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Doubled it!!! AND STILL rounded up!!!

Again, the AJC brings us the numbers, the BIG numbers:

The $5,000 tax credit that goes to consumers who buy or lease an electric car [would have] cost the state $628 million from 2016 through 2020, according to an official state estimate.

HB 122 is not the only piece of legislation to target the tax credit. The same language was added to HB 170*** the bill that House leaders hope will raise more than $1 billion a year in new revenue for transportation projects.

***HB170, which eliminates the $5000 credit and imposes the $200 fee, was signed today.

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That's $1 billion with a Big Bold "B".

And do you know which upcoming transportation project costs $1 billion?

Well that would be the cost of re-routing traffic to accommodate the new Atlanta Braves stadium that basically no one wants. Even still, this particular billion is not one that anyone cares to be shy over, seeing as it appears right there on the Braves' page at MLB.com:

More than $1 billion in investments are being made in enhancing the existing roadways near the site. The Georgia Department of Transportation is widening one of the bridges over U.S. 41/Cobb Parkway and is planning to widen the Windy Hill bridge over I-75 and add a diverging diamond interchange at the Windy Hill/I-75 interchange. Plans also call for widening Cobb Parkway from Paces Mill to Akers Mill Road.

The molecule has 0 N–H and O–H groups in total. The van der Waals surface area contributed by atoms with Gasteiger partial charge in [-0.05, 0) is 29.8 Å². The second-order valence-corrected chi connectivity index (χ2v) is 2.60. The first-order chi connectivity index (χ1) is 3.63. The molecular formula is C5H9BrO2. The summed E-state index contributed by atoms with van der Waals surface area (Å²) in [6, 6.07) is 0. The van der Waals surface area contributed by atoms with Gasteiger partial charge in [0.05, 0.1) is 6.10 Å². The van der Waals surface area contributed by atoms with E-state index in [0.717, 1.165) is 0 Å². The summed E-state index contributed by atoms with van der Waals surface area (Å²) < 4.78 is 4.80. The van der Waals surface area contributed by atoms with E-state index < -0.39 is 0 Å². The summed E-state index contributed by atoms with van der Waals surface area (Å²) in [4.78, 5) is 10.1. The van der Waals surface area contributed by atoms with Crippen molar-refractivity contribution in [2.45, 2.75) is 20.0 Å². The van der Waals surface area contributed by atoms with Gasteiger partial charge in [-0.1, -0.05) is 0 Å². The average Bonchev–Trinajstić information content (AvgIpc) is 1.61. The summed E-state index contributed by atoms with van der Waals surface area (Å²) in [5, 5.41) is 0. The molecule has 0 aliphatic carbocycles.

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If you hate publicly funded stadiums, and you truly care to follow this rabbit hole any deeper, head on over to Deadspin where they recount just how Cobb County, Georgia plans to pay for the stadium, let alone the "enhanced roadways".

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Correlation or causation...it still comes down to outcome

Of course, it's necessary to admit at this point that the $1 billion envisioned by the transportation funding bill and the $1 billion needed to "enhance the roadways" around the new baseball stadium could be pure coincidence.

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But regardless of if the two are correlated (oh my gah...admit it, they definitely are!), the cause is still the same - the most fertile EV market in America is about to be gutted and cleaned by the same people that enticed it and fed it in the first place.

So, for the first time ever, there is a soft spot in my electric-vehicle-loving heart for car dealerships, particularly those now sitting on a huge steaming piles of Nissan Leafs as the rubble from the Nation's best EV market piles up around them.

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How to Succeed in Politics and Life

The most troubling aspect of this, though, is not the elimination of the most generous tax credit around. It's not even that EV buyers will now be compelled to participate in funding the construction and maintenance of roads just like the rest of us gas-burning folks do. It's how Roberts went about achieving the $200 number.

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Without any signs to the contrary, he basically let the arrow fly and then painted a bullseye around it. That's how you succeed in politics.

How you succeed in life is to go out and get every last free Leaf there is before the most generous EV tax credit around breaths its last labored breaths. June will be here before you know it and you will wake up from the free electric car dream.